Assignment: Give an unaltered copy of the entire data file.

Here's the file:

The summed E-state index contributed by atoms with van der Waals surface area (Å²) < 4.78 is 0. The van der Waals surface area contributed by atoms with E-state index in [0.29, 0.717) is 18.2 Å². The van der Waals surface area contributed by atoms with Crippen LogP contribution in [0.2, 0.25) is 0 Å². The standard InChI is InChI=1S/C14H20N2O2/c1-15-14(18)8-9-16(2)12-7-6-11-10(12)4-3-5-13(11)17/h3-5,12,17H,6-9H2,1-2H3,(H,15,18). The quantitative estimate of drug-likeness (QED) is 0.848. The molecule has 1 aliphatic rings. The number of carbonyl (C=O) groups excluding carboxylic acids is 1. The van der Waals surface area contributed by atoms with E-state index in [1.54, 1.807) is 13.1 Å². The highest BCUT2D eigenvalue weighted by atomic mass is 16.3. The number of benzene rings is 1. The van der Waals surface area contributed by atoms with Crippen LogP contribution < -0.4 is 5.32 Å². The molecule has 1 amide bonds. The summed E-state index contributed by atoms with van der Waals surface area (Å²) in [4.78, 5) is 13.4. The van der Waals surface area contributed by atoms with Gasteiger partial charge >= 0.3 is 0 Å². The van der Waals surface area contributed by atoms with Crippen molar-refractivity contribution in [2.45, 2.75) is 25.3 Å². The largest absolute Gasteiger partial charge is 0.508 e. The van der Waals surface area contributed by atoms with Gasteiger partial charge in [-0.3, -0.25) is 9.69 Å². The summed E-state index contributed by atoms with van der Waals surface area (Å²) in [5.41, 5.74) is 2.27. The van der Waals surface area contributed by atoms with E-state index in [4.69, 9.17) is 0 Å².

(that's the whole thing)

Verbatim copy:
The summed E-state index contributed by atoms with van der Waals surface area (Å²) < 4.78 is 0. The van der Waals surface area contributed by atoms with E-state index in [0.29, 0.717) is 18.2 Å². The van der Waals surface area contributed by atoms with Crippen LogP contribution in [0.2, 0.25) is 0 Å². The standard InChI is InChI=1S/C14H20N2O2/c1-15-14(18)8-9-16(2)12-7-6-11-10(12)4-3-5-13(11)17/h3-5,12,17H,6-9H2,1-2H3,(H,15,18). The quantitative estimate of drug-likeness (QED) is 0.848. The molecule has 1 aliphatic rings. The number of carbonyl (C=O) groups excluding carboxylic acids is 1. The van der Waals surface area contributed by atoms with E-state index in [1.54, 1.807) is 13.1 Å². The highest BCUT2D eigenvalue weighted by atomic mass is 16.3. The number of benzene rings is 1. The van der Waals surface area contributed by atoms with Crippen LogP contribution < -0.4 is 5.32 Å². The molecule has 1 amide bonds. The summed E-state index contributed by atoms with van der Waals surface area (Å²) in [4.78, 5) is 13.4. The van der Waals surface area contributed by atoms with Gasteiger partial charge >= 0.3 is 0 Å². The van der Waals surface area contributed by atoms with Crippen molar-refractivity contribution in [2.45, 2.75) is 25.3 Å². The largest absolute Gasteiger partial charge is 0.508 e. The van der Waals surface area contributed by atoms with Gasteiger partial charge in [-0.3, -0.25) is 9.69 Å². The summed E-state index contributed by atoms with van der Waals surface area (Å²) in [5.41, 5.74) is 2.27. The van der Waals surface area contributed by atoms with E-state index in [4.69, 9.17) is 0 Å².